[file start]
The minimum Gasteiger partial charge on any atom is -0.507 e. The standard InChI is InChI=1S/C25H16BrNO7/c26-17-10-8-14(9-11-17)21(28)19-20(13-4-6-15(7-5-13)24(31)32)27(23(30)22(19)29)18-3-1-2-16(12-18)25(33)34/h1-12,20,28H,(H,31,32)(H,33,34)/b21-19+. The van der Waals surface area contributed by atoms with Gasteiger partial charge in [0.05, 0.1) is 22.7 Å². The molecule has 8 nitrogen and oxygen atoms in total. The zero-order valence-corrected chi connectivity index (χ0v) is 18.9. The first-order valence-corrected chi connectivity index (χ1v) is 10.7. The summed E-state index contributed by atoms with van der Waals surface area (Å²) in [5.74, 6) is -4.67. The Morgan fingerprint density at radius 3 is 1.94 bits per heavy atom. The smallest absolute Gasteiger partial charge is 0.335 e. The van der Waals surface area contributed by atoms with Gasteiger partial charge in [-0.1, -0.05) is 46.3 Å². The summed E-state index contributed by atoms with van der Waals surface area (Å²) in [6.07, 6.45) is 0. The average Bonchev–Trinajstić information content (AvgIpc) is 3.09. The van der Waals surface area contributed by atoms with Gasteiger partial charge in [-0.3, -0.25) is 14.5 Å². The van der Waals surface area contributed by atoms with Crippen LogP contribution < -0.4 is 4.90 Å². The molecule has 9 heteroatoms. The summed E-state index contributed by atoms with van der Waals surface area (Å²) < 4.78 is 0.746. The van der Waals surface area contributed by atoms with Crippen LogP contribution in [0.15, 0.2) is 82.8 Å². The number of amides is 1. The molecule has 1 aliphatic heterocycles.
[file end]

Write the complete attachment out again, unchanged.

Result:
The minimum Gasteiger partial charge on any atom is -0.507 e. The standard InChI is InChI=1S/C25H16BrNO7/c26-17-10-8-14(9-11-17)21(28)19-20(13-4-6-15(7-5-13)24(31)32)27(23(30)22(19)29)18-3-1-2-16(12-18)25(33)34/h1-12,20,28H,(H,31,32)(H,33,34)/b21-19+. The van der Waals surface area contributed by atoms with Gasteiger partial charge in [0.05, 0.1) is 22.7 Å². The molecule has 8 nitrogen and oxygen atoms in total. The zero-order valence-corrected chi connectivity index (χ0v) is 18.9. The first-order valence-corrected chi connectivity index (χ1v) is 10.7. The summed E-state index contributed by atoms with van der Waals surface area (Å²) in [5.74, 6) is -4.67. The Morgan fingerprint density at radius 3 is 1.94 bits per heavy atom. The smallest absolute Gasteiger partial charge is 0.335 e. The van der Waals surface area contributed by atoms with Gasteiger partial charge in [-0.1, -0.05) is 46.3 Å². The summed E-state index contributed by atoms with van der Waals surface area (Å²) in [6.07, 6.45) is 0. The average Bonchev–Trinajstić information content (AvgIpc) is 3.09. The van der Waals surface area contributed by atoms with Gasteiger partial charge in [-0.3, -0.25) is 14.5 Å². The van der Waals surface area contributed by atoms with Crippen LogP contribution < -0.4 is 4.90 Å². The molecule has 9 heteroatoms. The summed E-state index contributed by atoms with van der Waals surface area (Å²) < 4.78 is 0.746. The van der Waals surface area contributed by atoms with Crippen LogP contribution in [0.15, 0.2) is 82.8 Å². The number of amides is 1. The molecule has 1 aliphatic heterocycles.